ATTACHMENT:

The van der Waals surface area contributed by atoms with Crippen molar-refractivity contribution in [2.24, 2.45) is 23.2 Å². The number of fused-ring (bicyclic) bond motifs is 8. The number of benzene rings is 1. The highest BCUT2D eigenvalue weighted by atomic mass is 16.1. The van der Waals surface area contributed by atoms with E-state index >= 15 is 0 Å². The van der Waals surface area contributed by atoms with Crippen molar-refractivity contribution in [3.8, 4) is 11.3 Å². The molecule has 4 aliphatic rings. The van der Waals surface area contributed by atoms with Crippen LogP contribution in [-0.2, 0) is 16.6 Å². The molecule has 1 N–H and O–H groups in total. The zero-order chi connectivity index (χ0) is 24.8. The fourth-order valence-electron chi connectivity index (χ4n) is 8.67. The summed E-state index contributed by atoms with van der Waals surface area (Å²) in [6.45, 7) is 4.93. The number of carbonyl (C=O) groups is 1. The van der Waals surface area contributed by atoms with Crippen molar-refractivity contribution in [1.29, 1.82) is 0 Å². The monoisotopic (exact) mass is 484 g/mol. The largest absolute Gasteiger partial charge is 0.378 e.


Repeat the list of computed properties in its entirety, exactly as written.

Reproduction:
The van der Waals surface area contributed by atoms with Crippen molar-refractivity contribution in [2.24, 2.45) is 23.2 Å². The number of fused-ring (bicyclic) bond motifs is 8. The number of benzene rings is 1. The highest BCUT2D eigenvalue weighted by atomic mass is 16.1. The van der Waals surface area contributed by atoms with E-state index >= 15 is 0 Å². The van der Waals surface area contributed by atoms with Crippen molar-refractivity contribution in [3.8, 4) is 11.3 Å². The molecule has 4 aliphatic rings. The van der Waals surface area contributed by atoms with Crippen LogP contribution in [-0.2, 0) is 16.6 Å². The molecule has 1 N–H and O–H groups in total. The zero-order chi connectivity index (χ0) is 24.8. The fourth-order valence-electron chi connectivity index (χ4n) is 8.67. The summed E-state index contributed by atoms with van der Waals surface area (Å²) in [6.45, 7) is 4.93. The number of carbonyl (C=O) groups is 1. The van der Waals surface area contributed by atoms with Crippen molar-refractivity contribution in [1.29, 1.82) is 0 Å². The monoisotopic (exact) mass is 484 g/mol. The largest absolute Gasteiger partial charge is 0.378 e.